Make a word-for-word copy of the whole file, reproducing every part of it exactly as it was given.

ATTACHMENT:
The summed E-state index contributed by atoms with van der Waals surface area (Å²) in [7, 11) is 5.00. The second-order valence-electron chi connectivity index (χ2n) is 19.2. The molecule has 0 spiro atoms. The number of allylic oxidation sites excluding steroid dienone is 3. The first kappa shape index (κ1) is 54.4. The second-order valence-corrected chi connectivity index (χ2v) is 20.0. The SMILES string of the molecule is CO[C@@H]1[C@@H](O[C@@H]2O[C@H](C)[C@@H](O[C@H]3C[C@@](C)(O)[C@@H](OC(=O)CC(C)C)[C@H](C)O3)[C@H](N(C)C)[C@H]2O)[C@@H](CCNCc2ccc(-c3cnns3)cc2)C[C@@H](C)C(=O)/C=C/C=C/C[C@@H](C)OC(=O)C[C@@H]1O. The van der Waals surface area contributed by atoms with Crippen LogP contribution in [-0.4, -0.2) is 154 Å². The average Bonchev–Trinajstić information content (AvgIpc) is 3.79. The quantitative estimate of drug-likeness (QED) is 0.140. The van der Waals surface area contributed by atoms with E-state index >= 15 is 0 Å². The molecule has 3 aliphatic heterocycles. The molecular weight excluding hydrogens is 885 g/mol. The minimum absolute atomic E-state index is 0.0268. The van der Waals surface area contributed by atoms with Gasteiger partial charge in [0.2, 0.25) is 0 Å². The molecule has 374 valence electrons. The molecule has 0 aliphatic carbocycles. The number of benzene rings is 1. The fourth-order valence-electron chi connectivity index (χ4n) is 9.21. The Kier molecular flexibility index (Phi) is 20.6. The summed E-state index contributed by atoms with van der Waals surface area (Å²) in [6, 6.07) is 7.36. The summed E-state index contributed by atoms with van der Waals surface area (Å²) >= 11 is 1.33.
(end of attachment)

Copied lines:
The summed E-state index contributed by atoms with van der Waals surface area (Å²) in [7, 11) is 5.00. The second-order valence-electron chi connectivity index (χ2n) is 19.2. The molecule has 0 spiro atoms. The number of allylic oxidation sites excluding steroid dienone is 3. The first kappa shape index (κ1) is 54.4. The second-order valence-corrected chi connectivity index (χ2v) is 20.0. The SMILES string of the molecule is CO[C@@H]1[C@@H](O[C@@H]2O[C@H](C)[C@@H](O[C@H]3C[C@@](C)(O)[C@@H](OC(=O)CC(C)C)[C@H](C)O3)[C@H](N(C)C)[C@H]2O)[C@@H](CCNCc2ccc(-c3cnns3)cc2)C[C@@H](C)C(=O)/C=C/C=C/C[C@@H](C)OC(=O)C[C@@H]1O. The van der Waals surface area contributed by atoms with Crippen LogP contribution in [-0.4, -0.2) is 154 Å². The average Bonchev–Trinajstić information content (AvgIpc) is 3.79. The quantitative estimate of drug-likeness (QED) is 0.140. The van der Waals surface area contributed by atoms with E-state index >= 15 is 0 Å². The molecule has 3 aliphatic heterocycles. The molecular weight excluding hydrogens is 885 g/mol. The minimum absolute atomic E-state index is 0.0268. The van der Waals surface area contributed by atoms with Gasteiger partial charge in [0.2, 0.25) is 0 Å². The molecule has 374 valence electrons. The molecule has 0 aliphatic carbocycles. The number of benzene rings is 1. The fourth-order valence-electron chi connectivity index (χ4n) is 9.21. The Kier molecular flexibility index (Phi) is 20.6. The summed E-state index contributed by atoms with van der Waals surface area (Å²) in [6, 6.07) is 7.36. The summed E-state index contributed by atoms with van der Waals surface area (Å²) >= 11 is 1.33.